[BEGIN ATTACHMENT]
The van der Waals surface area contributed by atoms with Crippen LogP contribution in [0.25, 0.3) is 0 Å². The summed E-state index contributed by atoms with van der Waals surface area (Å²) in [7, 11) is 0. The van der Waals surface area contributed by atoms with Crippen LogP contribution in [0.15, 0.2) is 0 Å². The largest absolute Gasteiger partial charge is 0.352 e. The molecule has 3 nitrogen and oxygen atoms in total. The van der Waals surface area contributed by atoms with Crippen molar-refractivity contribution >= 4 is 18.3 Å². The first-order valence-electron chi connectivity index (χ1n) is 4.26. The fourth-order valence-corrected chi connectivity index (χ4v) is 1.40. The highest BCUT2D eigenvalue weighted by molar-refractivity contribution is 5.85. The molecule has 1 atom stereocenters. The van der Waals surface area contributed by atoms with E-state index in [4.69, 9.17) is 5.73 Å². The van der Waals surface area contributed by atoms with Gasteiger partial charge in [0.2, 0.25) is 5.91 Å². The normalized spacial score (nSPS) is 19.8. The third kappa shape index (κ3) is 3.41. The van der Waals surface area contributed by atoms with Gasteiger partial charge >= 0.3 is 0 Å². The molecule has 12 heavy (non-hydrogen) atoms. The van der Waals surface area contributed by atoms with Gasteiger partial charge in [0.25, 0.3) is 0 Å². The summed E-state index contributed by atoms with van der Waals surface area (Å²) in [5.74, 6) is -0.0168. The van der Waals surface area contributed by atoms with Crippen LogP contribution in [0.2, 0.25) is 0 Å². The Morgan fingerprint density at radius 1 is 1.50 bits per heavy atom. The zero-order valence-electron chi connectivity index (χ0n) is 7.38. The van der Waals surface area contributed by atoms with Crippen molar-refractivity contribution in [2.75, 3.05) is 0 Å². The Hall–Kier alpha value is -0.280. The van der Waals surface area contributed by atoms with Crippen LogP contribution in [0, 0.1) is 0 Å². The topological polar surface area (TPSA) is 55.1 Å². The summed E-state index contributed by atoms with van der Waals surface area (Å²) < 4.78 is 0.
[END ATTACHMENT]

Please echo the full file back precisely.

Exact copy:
The van der Waals surface area contributed by atoms with Crippen LogP contribution in [0.25, 0.3) is 0 Å². The summed E-state index contributed by atoms with van der Waals surface area (Å²) in [7, 11) is 0. The van der Waals surface area contributed by atoms with Crippen LogP contribution in [0.15, 0.2) is 0 Å². The largest absolute Gasteiger partial charge is 0.352 e. The molecule has 3 nitrogen and oxygen atoms in total. The van der Waals surface area contributed by atoms with Crippen molar-refractivity contribution >= 4 is 18.3 Å². The first-order valence-electron chi connectivity index (χ1n) is 4.26. The fourth-order valence-corrected chi connectivity index (χ4v) is 1.40. The highest BCUT2D eigenvalue weighted by molar-refractivity contribution is 5.85. The molecule has 1 atom stereocenters. The van der Waals surface area contributed by atoms with E-state index in [4.69, 9.17) is 5.73 Å². The van der Waals surface area contributed by atoms with Gasteiger partial charge in [0.2, 0.25) is 5.91 Å². The normalized spacial score (nSPS) is 19.8. The third kappa shape index (κ3) is 3.41. The van der Waals surface area contributed by atoms with Gasteiger partial charge >= 0.3 is 0 Å². The molecule has 12 heavy (non-hydrogen) atoms. The van der Waals surface area contributed by atoms with Gasteiger partial charge in [0.25, 0.3) is 0 Å². The summed E-state index contributed by atoms with van der Waals surface area (Å²) in [5.74, 6) is -0.0168. The van der Waals surface area contributed by atoms with Crippen LogP contribution in [0.2, 0.25) is 0 Å². The Morgan fingerprint density at radius 1 is 1.50 bits per heavy atom. The zero-order valence-electron chi connectivity index (χ0n) is 7.38. The van der Waals surface area contributed by atoms with Crippen molar-refractivity contribution in [2.75, 3.05) is 0 Å². The Hall–Kier alpha value is -0.280. The van der Waals surface area contributed by atoms with Crippen LogP contribution in [0, 0.1) is 0 Å². The topological polar surface area (TPSA) is 55.1 Å². The summed E-state index contributed by atoms with van der Waals surface area (Å²) < 4.78 is 0.